Monday, 24 April 2017

Poe Power

Image result for poe

The Sunday Times (evil Murdoch paywall, but you can sign up for a couple of free items a week if you like) has an interesting article by Stephen Amidon about the American short story. Amidon argues, quite reasonably, that American authors are often masters (or mistresses?) of short-form fiction. Most British novelists are not. Ireland is another story, but let's stay focused here.

According to Amidon
While the modern short story was probably born in Germany in the early 19th century, with works by writers such as ETA Hoffmann and Heinrich von Kleist, the genre came into its own in the US over the next few decades. The honour of the first great American short story must go to Washington Irving, whose canonical The Legend of Sleepy Hollow was published in 1820. 
It was in May 1842, however, that US pre-eminence was firmly established when Graham’s Magazine of Philadelphia published two pieces by the 33-year-old Edgar Allan Poe. The first was one of his “tales of ratiocination”, The Masque of the Red Death, whose intense narrative concentration and focus on the feverish workings of his protagonist’s inner psychology prefigured much of what was to come.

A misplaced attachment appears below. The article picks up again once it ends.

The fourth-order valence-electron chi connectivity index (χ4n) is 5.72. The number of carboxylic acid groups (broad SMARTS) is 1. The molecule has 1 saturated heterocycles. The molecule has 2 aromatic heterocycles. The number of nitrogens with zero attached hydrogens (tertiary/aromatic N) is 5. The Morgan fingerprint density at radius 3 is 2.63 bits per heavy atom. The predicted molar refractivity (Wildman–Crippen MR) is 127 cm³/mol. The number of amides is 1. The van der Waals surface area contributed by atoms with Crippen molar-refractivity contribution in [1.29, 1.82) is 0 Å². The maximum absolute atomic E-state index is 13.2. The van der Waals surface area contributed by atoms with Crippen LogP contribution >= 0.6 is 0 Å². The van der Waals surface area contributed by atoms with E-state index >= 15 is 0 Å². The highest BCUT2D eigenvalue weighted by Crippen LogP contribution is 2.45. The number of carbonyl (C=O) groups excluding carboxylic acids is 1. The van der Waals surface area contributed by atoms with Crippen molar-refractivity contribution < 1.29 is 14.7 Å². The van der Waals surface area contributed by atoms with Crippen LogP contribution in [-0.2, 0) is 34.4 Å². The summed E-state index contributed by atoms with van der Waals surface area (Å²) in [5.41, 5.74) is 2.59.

Quite true. Poe put his tanks (or dragoons, or whatever) on the castle lawns of all those authors of three-decker Gothic novels by showing all their favourite tropes worked better in condensed form. After Poe no US writer needed to feel guilty about writing something shorter than 20,000 words. And, as Amidon astutely points out, the US economy's clout meant that there were always publishers for short fiction willing to pay decent rates.

Thursday, 20 April 2017

'The Keeper' by Alan Garner

This is a half-hour story from the early Eighties TV series Dramarama, produced by Thames for older children. You can find the whole series (in glorious VHS quality) on YouTube, but Garner is the star writer.

Monday, 17 April 2017

Graphic Ghosts

The writer John Reppion, who I had the pleasure to meet all too briefly in Liverpool, and his partner Leah Moore are working on graphic novel versions of M.R. James ghost stories. They're doing a spiffing job IMHO. Check out this link.